A World With Peace: A Place to Lament and Resist Gun Violence
100,000 Poets for Change Co-founder, Michael Rothenberg and The BeZine team member, Michael Dickel, have initiated a day for poets to gather wherever they are in the world to resist violence, especially gun violence, and raise awareness of the need for appropriate gun legislation in the United States and elsewhere. Beguine Again founder and another member of The BeZine core team, Terri Stewart, Guns Don’t Save People, Poets Do founder Evelyn Agusto and I support the effort and encourage you to organize events. To publicise your events post your event on the 100,000 Poets for Change Facebook Communication Page and on The BeZine 100TPC Facebook Discussion Page. I’ll do my best to catch all and post them to The Poet by Day Facebook Page and The Bardo Group Beguines (publisher of The BeZine) Facebook Page. Post to Evelyn’s Facebook Page as well. March 21 is also World Poetry Day.
Women’s March Youth EMPOWER is calling for students, teachers, school administrators, parents and allies to take part in a #NationalSchoolWalkout for 17 minutes at 10am across every time zone on March 14, 2018 to protest Congress’ inaction to do more than tweet thoughts and prayers in response to the gun violence plaguing our schools and neighborhoods. We need action. Students and allies are organizing the national school walkout to demand Congress pass legislation to keep us safe from gun violence at our schools, on our streets and in our homes and places of worship.
Students and staff have the right to teach and learn in an environment free from the worry of being gunned down in their classrooms or on their way home from school.
Parents have the right to send their kids to school in the mornings and see them home alive at the end of the day.
We are not safe at school. We are not safe in our cities and towns. Congress must take meaningful action to keep us safe and pass federal gun reform legislation that address the public health crisis of gun violence. We want Congress to pay attention and take note: many of us will vote this November and many others will join in 2020.
Join us in saying #ENOUGH!
Add your event to the map or find one near you here: https://www.actionnetwork.org/event_campaigns/enough-national-school-walkout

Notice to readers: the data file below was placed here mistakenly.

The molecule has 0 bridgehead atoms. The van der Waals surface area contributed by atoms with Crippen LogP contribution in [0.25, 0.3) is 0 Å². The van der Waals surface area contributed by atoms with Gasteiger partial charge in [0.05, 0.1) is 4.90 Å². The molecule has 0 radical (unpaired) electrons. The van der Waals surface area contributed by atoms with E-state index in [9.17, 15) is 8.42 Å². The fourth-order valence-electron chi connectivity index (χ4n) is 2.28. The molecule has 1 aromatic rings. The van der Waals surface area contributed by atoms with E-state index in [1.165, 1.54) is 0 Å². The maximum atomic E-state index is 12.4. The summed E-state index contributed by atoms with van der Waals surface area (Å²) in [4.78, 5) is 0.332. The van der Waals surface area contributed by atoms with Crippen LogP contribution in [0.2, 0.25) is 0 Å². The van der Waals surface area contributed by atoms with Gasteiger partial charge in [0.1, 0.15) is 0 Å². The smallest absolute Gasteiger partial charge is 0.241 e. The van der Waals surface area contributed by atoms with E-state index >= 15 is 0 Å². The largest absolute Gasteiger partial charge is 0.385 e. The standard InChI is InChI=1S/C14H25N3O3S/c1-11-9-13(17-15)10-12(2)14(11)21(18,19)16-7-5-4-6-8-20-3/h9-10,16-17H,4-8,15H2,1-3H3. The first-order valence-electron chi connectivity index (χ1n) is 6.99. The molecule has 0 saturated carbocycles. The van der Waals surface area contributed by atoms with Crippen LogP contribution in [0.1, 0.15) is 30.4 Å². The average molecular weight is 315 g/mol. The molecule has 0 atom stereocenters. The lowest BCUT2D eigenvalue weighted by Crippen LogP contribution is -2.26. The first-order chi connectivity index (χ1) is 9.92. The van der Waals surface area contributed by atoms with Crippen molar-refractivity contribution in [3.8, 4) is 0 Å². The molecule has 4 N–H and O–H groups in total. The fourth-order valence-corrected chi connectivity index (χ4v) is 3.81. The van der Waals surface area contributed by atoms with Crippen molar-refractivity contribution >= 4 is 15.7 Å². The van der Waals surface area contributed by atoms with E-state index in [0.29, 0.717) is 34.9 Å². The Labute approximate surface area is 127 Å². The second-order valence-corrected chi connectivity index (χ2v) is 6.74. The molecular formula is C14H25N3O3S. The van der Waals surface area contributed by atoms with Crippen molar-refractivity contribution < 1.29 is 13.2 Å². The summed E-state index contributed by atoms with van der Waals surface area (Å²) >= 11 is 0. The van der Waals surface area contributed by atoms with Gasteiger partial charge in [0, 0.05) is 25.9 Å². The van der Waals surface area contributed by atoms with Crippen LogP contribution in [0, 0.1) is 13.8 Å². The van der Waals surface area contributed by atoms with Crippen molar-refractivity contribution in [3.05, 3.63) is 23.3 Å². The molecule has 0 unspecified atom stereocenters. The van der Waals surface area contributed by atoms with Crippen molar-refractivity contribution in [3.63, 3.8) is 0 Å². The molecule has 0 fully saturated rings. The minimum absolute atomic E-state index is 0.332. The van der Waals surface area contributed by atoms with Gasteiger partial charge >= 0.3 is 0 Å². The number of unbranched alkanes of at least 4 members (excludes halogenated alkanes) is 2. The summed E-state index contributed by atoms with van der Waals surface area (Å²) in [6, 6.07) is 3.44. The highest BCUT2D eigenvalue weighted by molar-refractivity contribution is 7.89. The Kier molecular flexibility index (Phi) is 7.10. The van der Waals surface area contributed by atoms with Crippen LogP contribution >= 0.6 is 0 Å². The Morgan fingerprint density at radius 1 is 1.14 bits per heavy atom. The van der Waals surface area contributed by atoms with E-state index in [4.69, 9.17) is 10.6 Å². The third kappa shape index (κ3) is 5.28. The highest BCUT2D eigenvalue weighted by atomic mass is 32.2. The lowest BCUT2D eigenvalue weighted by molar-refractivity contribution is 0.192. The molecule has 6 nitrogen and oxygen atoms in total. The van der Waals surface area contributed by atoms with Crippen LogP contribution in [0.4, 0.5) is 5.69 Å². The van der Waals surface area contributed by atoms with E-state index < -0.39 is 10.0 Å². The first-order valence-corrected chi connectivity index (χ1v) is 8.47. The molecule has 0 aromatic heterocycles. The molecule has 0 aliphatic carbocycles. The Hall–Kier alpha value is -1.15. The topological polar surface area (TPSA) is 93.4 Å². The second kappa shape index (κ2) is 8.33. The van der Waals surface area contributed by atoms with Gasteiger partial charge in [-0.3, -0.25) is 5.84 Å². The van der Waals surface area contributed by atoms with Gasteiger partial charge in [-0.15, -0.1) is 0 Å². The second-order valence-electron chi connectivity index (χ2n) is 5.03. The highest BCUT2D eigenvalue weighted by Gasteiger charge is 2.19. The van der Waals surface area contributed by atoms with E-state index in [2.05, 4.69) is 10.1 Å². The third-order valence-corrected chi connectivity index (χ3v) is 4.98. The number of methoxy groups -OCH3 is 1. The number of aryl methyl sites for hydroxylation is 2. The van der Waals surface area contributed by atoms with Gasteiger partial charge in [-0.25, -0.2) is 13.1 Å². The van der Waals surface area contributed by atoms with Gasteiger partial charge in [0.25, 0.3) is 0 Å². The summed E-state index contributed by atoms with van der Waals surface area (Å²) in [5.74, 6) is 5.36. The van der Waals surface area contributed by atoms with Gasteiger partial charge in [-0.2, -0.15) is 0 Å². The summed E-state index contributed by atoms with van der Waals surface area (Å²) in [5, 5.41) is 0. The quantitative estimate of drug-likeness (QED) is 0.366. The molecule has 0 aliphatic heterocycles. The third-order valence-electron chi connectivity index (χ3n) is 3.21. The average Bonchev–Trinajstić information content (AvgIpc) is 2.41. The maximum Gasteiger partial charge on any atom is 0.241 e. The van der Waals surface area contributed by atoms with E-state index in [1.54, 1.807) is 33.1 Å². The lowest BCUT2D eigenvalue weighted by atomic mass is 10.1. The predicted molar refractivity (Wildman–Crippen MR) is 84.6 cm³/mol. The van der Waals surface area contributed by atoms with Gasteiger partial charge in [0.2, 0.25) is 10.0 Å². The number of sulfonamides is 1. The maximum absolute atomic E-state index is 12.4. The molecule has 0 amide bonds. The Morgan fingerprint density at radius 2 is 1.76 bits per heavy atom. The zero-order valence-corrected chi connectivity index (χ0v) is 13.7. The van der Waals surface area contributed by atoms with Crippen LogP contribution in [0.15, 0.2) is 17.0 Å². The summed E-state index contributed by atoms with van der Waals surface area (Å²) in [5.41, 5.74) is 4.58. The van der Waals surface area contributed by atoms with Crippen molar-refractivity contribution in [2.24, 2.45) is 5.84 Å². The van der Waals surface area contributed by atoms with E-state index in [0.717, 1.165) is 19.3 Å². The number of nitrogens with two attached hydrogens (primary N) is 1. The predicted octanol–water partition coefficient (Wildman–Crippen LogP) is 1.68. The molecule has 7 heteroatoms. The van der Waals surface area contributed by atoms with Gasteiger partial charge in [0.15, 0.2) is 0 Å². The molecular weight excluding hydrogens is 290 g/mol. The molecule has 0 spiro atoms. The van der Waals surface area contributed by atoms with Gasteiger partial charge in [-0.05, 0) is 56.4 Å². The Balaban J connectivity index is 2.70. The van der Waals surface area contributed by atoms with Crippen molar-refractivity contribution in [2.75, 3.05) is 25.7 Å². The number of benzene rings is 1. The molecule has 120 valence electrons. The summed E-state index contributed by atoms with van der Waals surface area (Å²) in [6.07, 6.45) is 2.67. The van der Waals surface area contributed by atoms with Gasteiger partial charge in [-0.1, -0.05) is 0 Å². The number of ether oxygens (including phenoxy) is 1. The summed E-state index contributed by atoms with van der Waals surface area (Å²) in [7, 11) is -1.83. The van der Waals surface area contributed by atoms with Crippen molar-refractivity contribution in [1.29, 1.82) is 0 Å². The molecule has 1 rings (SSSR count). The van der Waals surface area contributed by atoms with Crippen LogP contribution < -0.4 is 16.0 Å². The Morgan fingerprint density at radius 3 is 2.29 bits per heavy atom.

THE RESISTANCE POETRY WALL
A reminder about this. I just noticed no one’s posted since October 2017. Go for it. Have your say.
The RESISTANCE POETRY WALL “We want your poems! Share this information.”
A MESSAGE FROM 100TPC cofounders Michael Rothenberg and Terri Carrion.
“The RESISTANCE POETRY WALL has been opened in response to the call by many for an open place to post poetry about the recent USA elections. Poets from around the world are invited to post. Feel free to share this link. Post your poems in the comment box at the bottom of the page. Your poem will appear on the WALL in approximately 1 hour.”
“Se ha abierto el MURO DE POESÍA EN RESISTENCIA como respuesta al reclamo de muchos por un espacio abierto donde publicar poesía relacionada con las recientes elecciones en los Estados Unidos. Se invita a poetas de todo el mundo a publicar aquí. Por favor compartan esta liga. Entren a la página y peguen sus poemas en la caja de comentario (‘comment’), al calce. Su poema apareceré en el MURO en aproximadamente 1 hora.”
“The poetry and art posted on the WALL are not limited to the USA elections. There are many issues that concern us all and we welcome your contribution.”
I AM NOT A SILENT POET
UK POET, REUBEN WOOLLEY hosts a zine, I Am Not a Silent Poet, and a Facebook Discussion Page. You may post to the later and submit to the zine. There are already some anti-gun violence/pro-legislation pieces shared. Check them out.
“I am not a silent poet welcomes quality poems of protest. We have been seeing such increasing evidence of abuse recently that we felt it was time to do something. I am not a silent poet looks for poems about abuse in any of its forms: colour, gender, disability, the dismantlement of the care services, the privatisation of health services, the rape culture, FGM, our girls in Nigeria are just some of the examples that come to mind at the moment. It is not a site for rants.
“Please send all contributions for consideration to: email@example.com. I would prefer attachments (especially for poems with unusual formatting and graphic material. You can add a brief biographical note and/or link to your website or blog.” Reuben Woolley